The collapses in recent days of UK carrier Flybe and Norwegian operator Flyr might give the impression of a harsh operating environment for European airlines.
But despite the airline industry having plenty of reasons to curse its luck over the past few years, these new failures offer few fresh business lessons in a region where most established players are looking forward to 2023 with some optimism regarding improved financial prospects.
Ultimately, both carriers were small start-up businesses that were struggling to gain footholds in highly competitive markets – nothing new in the airline industry. Add in the fact that they launched operations during a pandemic which then transitioned into a period of high costs, staffing shortages and supply-chain challenges, and the odds were never in their favour.
When considering the impact of their demises, both have failed in markets that had recently become accustomed to replacing capacity lost to struggling or collapsed rivals. In the case of Flybe, this was the brand’s second collapse in three years, meaning the revived airline entered a market in April 2022 where regional and other competitors had already had time – albeit during a pandemic – to hoover up commercially interesting routes that it previously operated.
In Flyr’s case, Norwegian’s pre-Covid retrenchment and quasi-hibernation in the first months of the pandemic had theoretically left a capacity hole in Scandinavia’s low-cost market that still looked appealing when it launched operations in mid-2021 – but perhaps less so as time went on, with Norwegian re-establishing its credibility as a sustainable business that had a much larger footprint than Flyr.
In capacity terms, then, their absences will not be keenly felt. They exit their markets with similar fleet sizes: nine De Havilland Canada Dash 8-400 twin-turboprops in the case of Flybe and 12 737-family jets in the case of Flyr.
Cirium fleets data indicates there were almost 700 commercial passenger airliners in service with UK-based airlines in late January, meaning Flybe’s fleet was around 1% of the total. Considering only regional aircraft, Flybe’s fleet was around 9% of the UK’s total, or 8% when Ireland’s Emerald Airlines is added to the data.
Emerald – which operates as an Aer Lingus franchisee – is among the carriers planning to fill some of the network gaps left by Flybe’s demise, alongside Longanair.
In Flyr’s home country of Norway, its 12 jets accounted for around 10% of a commercial fleet of approximately 100 in-service airliners. Add neighbouring Sweden and Denmark to the data – which brings SAS and its strong Norwegian presence into consideration – and its fleet dropped to around 4% of the 308 aircraft in service in late January.
Most notably, Flyr was up against the aforementioned resurgent Norwegian, which had amassed a fleet of around 80 737-family aircraft by late January this year.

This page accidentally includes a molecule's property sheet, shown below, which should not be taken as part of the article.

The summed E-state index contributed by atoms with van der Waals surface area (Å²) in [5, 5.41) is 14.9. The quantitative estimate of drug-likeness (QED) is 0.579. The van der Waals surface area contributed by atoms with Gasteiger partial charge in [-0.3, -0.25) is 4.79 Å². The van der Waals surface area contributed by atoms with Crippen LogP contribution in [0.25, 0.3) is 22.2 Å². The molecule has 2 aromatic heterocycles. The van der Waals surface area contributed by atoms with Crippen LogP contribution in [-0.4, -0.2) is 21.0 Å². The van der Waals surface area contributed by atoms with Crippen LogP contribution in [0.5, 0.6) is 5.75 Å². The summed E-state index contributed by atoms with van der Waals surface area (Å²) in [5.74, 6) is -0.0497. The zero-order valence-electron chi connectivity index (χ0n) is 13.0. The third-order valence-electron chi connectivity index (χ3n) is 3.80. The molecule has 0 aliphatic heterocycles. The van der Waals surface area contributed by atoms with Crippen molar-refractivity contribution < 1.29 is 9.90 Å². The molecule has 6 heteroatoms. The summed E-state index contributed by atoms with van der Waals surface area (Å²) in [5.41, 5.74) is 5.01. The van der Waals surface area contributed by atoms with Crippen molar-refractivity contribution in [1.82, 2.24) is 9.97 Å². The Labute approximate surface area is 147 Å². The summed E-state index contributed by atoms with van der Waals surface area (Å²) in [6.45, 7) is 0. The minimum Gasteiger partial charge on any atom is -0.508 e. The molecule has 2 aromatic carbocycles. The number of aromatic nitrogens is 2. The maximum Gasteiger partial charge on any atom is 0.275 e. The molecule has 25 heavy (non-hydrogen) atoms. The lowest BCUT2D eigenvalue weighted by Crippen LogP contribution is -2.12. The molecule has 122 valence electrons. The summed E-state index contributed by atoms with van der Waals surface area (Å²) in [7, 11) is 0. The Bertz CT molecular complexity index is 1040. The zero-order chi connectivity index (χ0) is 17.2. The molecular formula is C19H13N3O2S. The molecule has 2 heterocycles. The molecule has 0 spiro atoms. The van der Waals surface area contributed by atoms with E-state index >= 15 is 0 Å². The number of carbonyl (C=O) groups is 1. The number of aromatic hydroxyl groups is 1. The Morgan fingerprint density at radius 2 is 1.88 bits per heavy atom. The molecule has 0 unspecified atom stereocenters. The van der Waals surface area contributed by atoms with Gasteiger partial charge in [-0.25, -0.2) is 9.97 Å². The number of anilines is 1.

Highlighting the challenges faced by airlines such as Flyr when it comes to operating with smaller fleets, Norwegian chief executive Geir Karlsen says his carrier will only start to achieve important economies of scale once it has around 90-95 aircraft.
Karlsen has also made a big play of reflecting seasonality in Norwegian’s cost base, having acknowledged the challenges of the winter demand slowdown for the region’s airlines – a phenomenon Flyr only knew too well, as it cut services heading into the current winter.
Widening the fleet impact to consider the whole of Europe, the absence of 21 Flybe and Flyr aircraft amounts to little more than a rounding error in a commercial passenger fleet of around 5,800 in-service aircraft.
In network terms, Cirium schedules data for flights touching Norway at the end of the summer 2022 season shows Flyr’s 1,763 flights in September compared with nearly 8,000 operated by Norwegian, almost 7,000 by SAS and nearly 11,000 by regional carrier Wideroe.
Among Flyr’s top international destinations from Oslo and a handful of other Norwegian airports in September 2022 were Alicante, Barcelona, Malaga and Rome. On those routes – as on its domestic services – Flyr faced competition from Norwegian and SAS in particular.
Flybe, meanwhile, was operating a host of domestic services and a smattering of international flights from UK airports including Belfast, Birmingham, East Midlands, London Heathrow and Southampton.
Reflecting the tough competitive environment faced by Flybe, it was up against airlines variously including Aer Lingus, British Airways, EasyJet, Emerald Airlines and Longanair on UK domestic services from its key cities, if not always on the same routes.
And days before Flybe’s collapse, Ryanair had announced its return to UK domestic operations, including several routes from Belfast.
On international flights, Flybe faced a similarly competitive environment, often including Europe’s biggest low-cost and leisure operators, making thin, niche routes the only likely sustainable option for growth.
All told, in an industry notoriously challenging for start-ups, both Flybe and Flyr never really got out of the traps, leaving them to join the long list of failed airlines.
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